The Brussels regional government has approved a higher limit for radiation emissions from cell-phone towers.
The decision will make it possible for the capital region to roll out 5G capacity on a similar level to the other two regions, allowing businesses and individuals access to the fastest currently available internet traffic.
“This decision puts an end to the long delay in a case file,” said minister-president Rudi Vervoort (PS).
“That is not only of strategic importance for the economic and technological future, but also for the international image of the Brussels Region.”
5G is the fifth generation of internet, which is much faster than the current 4G. It will allow faster movements of greater quantities of data, whether that be company database backup or downloaded movies for young people.
Brussels lagged behind in the roll-out of 4G compared to the other regions, because it was hampered by a strict limit on GSM radiation, largely as a result of the high concentration of population in the region, and the consequent need for many masts on buildings surrounded by a large number of people.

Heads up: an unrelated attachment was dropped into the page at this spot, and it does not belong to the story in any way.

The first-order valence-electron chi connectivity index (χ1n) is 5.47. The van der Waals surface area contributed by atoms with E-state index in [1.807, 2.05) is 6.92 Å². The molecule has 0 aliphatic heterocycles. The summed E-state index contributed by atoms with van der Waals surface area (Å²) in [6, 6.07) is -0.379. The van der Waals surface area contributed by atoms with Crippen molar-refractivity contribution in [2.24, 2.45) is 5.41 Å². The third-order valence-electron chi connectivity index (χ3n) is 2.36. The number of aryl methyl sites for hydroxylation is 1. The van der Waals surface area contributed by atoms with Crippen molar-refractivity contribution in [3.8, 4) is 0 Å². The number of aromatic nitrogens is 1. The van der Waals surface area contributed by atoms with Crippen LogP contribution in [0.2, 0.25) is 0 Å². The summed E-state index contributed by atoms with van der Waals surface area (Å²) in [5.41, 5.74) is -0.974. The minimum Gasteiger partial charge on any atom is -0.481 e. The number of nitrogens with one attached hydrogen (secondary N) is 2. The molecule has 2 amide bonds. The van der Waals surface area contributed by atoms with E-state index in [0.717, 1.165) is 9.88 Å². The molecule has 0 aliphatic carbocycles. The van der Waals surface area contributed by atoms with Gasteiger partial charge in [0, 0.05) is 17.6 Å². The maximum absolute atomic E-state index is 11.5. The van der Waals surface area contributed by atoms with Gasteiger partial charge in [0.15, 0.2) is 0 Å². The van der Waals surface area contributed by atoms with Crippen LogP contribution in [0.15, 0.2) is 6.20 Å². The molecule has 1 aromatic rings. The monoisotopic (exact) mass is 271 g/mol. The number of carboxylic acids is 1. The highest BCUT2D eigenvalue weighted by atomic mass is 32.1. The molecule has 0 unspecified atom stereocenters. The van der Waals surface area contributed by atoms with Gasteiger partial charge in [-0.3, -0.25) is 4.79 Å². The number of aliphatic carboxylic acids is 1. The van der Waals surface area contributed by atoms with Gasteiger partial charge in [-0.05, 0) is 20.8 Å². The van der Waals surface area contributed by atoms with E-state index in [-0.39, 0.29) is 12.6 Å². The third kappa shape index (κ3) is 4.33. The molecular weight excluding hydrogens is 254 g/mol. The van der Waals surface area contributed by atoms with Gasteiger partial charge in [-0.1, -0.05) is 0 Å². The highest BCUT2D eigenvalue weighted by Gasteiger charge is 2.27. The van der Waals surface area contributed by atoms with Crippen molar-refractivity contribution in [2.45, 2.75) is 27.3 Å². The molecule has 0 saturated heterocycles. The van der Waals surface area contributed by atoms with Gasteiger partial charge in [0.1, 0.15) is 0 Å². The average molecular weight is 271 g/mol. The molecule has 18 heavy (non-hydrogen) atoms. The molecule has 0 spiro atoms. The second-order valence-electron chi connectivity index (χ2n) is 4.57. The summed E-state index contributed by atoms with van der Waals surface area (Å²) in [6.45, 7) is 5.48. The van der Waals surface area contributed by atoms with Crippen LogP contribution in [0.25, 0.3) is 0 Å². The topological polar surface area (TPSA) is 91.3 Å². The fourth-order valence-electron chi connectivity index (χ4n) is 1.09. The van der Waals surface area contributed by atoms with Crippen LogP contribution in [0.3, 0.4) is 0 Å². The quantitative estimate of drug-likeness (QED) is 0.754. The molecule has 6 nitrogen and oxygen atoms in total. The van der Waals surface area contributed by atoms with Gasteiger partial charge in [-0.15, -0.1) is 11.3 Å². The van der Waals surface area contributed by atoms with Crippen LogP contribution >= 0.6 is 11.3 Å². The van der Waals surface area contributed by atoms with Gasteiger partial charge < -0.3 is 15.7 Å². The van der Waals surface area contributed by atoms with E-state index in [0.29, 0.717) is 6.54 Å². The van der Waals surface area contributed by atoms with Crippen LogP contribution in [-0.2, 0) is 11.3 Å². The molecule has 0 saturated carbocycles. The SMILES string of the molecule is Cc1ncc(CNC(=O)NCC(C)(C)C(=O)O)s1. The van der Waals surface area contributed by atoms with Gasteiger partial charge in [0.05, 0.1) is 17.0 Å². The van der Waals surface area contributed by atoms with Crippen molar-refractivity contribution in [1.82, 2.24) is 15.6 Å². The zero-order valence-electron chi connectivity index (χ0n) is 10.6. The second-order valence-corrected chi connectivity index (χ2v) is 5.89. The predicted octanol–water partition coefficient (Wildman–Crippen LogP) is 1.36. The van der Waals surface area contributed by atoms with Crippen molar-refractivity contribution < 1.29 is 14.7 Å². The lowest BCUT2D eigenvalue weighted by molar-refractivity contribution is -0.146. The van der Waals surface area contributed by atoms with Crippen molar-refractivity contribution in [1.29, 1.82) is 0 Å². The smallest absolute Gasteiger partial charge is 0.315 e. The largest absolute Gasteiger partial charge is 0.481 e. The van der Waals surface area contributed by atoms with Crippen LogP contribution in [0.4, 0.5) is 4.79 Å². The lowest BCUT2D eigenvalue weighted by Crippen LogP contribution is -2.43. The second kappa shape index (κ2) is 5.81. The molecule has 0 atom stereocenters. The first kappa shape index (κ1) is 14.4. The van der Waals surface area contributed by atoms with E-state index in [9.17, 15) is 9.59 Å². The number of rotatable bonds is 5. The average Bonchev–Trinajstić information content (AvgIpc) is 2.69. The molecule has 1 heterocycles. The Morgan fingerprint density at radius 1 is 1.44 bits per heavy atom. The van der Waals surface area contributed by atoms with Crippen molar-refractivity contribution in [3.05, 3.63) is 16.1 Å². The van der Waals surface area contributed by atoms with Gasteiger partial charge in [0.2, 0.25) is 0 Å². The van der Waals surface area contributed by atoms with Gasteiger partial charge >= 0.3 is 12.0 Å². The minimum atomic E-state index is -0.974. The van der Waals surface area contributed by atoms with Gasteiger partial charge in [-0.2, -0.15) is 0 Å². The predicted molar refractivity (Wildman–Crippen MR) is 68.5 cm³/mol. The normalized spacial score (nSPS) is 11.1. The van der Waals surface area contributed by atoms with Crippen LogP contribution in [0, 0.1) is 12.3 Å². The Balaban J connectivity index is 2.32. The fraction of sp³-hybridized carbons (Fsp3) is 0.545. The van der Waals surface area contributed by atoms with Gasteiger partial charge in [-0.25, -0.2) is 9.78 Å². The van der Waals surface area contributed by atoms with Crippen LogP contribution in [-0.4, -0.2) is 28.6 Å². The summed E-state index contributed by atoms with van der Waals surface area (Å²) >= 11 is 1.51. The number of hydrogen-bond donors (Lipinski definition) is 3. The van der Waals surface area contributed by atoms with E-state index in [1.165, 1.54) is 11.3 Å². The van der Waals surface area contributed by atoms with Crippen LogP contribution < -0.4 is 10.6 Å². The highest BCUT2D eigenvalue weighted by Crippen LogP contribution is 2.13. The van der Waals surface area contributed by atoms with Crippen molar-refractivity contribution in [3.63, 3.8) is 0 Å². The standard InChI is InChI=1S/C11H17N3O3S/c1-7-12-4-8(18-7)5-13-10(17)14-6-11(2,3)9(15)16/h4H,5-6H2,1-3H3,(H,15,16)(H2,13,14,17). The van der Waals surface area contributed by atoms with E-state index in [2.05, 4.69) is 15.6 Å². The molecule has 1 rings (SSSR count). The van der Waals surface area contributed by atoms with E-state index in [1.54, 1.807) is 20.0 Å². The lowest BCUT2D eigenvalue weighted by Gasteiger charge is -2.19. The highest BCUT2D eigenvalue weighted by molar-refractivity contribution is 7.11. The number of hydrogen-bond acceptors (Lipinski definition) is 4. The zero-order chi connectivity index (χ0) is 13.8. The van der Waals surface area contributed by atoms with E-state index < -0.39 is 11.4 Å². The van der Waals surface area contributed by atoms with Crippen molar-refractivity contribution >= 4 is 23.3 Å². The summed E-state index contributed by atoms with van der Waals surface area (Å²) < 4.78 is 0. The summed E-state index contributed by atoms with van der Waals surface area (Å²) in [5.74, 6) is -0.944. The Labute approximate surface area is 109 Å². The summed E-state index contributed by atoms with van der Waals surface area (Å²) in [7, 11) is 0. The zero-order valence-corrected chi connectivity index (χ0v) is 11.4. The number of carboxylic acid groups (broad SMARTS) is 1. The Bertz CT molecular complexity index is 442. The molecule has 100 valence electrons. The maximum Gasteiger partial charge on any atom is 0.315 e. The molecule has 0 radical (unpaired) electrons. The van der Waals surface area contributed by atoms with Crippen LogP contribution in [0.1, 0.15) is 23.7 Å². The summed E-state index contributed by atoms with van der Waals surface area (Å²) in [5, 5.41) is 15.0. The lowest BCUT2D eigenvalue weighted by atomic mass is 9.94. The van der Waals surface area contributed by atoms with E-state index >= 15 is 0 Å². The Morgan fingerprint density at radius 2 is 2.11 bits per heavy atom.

Now, the limit will be increased (to 14.5 V/m for those who understand what that means), which remains below the limit set by the World Health Organisation (WHO). The previous limit was 6 V/m, which was the strictest in the world.
“We have not given an inch on the necessary protection of our citizens and the environment,” Vervoort said.
The problem with 4G was unable to be resolved because of political differences, but now, even with green parties Groen and Ecolo in the coalition, the decision has gone through. That was helped by approval given by a citizens’ committee.
According to the telecommunications regulator BITP, the arrival of 5G could mean a positive impact of €4-€6 billion for the country as a whole by 2030, and create 36,300 jobs.